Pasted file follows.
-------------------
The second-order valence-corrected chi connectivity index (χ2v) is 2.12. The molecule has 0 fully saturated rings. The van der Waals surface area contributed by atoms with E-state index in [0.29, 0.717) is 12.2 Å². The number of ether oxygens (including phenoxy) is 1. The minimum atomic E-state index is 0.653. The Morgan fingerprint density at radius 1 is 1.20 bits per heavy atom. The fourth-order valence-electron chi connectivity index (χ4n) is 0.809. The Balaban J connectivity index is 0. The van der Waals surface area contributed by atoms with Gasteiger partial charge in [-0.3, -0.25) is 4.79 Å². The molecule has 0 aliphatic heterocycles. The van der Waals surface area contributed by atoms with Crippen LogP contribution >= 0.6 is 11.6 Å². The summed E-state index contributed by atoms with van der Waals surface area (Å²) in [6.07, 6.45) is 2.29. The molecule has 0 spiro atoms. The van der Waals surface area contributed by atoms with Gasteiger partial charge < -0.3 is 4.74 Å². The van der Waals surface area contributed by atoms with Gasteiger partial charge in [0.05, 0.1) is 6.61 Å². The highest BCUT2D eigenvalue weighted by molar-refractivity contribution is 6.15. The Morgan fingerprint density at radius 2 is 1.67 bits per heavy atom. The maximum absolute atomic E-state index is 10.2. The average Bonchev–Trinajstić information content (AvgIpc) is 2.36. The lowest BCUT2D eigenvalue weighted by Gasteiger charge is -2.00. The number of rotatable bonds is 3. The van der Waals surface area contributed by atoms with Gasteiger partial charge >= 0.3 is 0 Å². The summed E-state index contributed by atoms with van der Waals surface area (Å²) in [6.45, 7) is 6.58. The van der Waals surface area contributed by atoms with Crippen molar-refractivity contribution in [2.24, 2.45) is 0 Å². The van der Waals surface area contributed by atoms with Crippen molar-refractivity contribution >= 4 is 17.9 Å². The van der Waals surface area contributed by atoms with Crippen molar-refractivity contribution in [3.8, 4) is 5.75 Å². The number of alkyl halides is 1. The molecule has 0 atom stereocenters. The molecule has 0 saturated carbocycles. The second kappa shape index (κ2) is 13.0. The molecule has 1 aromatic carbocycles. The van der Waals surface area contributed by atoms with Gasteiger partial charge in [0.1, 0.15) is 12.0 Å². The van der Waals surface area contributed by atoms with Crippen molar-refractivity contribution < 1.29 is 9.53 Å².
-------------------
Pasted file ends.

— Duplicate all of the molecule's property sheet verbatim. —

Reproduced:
The second-order valence-corrected chi connectivity index (χ2v) is 2.12. The molecule has 0 fully saturated rings. The van der Waals surface area contributed by atoms with E-state index in [0.29, 0.717) is 12.2 Å². The number of ether oxygens (including phenoxy) is 1. The minimum atomic E-state index is 0.653. The Morgan fingerprint density at radius 1 is 1.20 bits per heavy atom. The fourth-order valence-electron chi connectivity index (χ4n) is 0.809. The Balaban J connectivity index is 0. The van der Waals surface area contributed by atoms with Gasteiger partial charge in [-0.3, -0.25) is 4.79 Å². The molecule has 0 aliphatic heterocycles. The van der Waals surface area contributed by atoms with Crippen LogP contribution >= 0.6 is 11.6 Å². The summed E-state index contributed by atoms with van der Waals surface area (Å²) in [6.07, 6.45) is 2.29. The molecule has 0 spiro atoms. The van der Waals surface area contributed by atoms with Gasteiger partial charge < -0.3 is 4.74 Å². The van der Waals surface area contributed by atoms with Gasteiger partial charge in [0.05, 0.1) is 6.61 Å². The highest BCUT2D eigenvalue weighted by molar-refractivity contribution is 6.15. The Morgan fingerprint density at radius 2 is 1.67 bits per heavy atom. The maximum absolute atomic E-state index is 10.2. The average Bonchev–Trinajstić information content (AvgIpc) is 2.36. The lowest BCUT2D eigenvalue weighted by Gasteiger charge is -2.00. The number of rotatable bonds is 3. The van der Waals surface area contributed by atoms with Gasteiger partial charge >= 0.3 is 0 Å². The summed E-state index contributed by atoms with van der Waals surface area (Å²) in [6.45, 7) is 6.58. The van der Waals surface area contributed by atoms with Crippen molar-refractivity contribution in [2.24, 2.45) is 0 Å². The van der Waals surface area contributed by atoms with Crippen molar-refractivity contribution >= 4 is 17.9 Å². The van der Waals surface area contributed by atoms with Crippen molar-refractivity contribution in [3.8, 4) is 5.75 Å². The number of alkyl halides is 1. The molecule has 0 atom stereocenters. The molecule has 0 saturated carbocycles. The second kappa shape index (κ2) is 13.0. The molecule has 1 aromatic carbocycles. The van der Waals surface area contributed by atoms with Gasteiger partial charge in [0.1, 0.15) is 12.0 Å². The van der Waals surface area contributed by atoms with Crippen molar-refractivity contribution < 1.29 is 9.53 Å².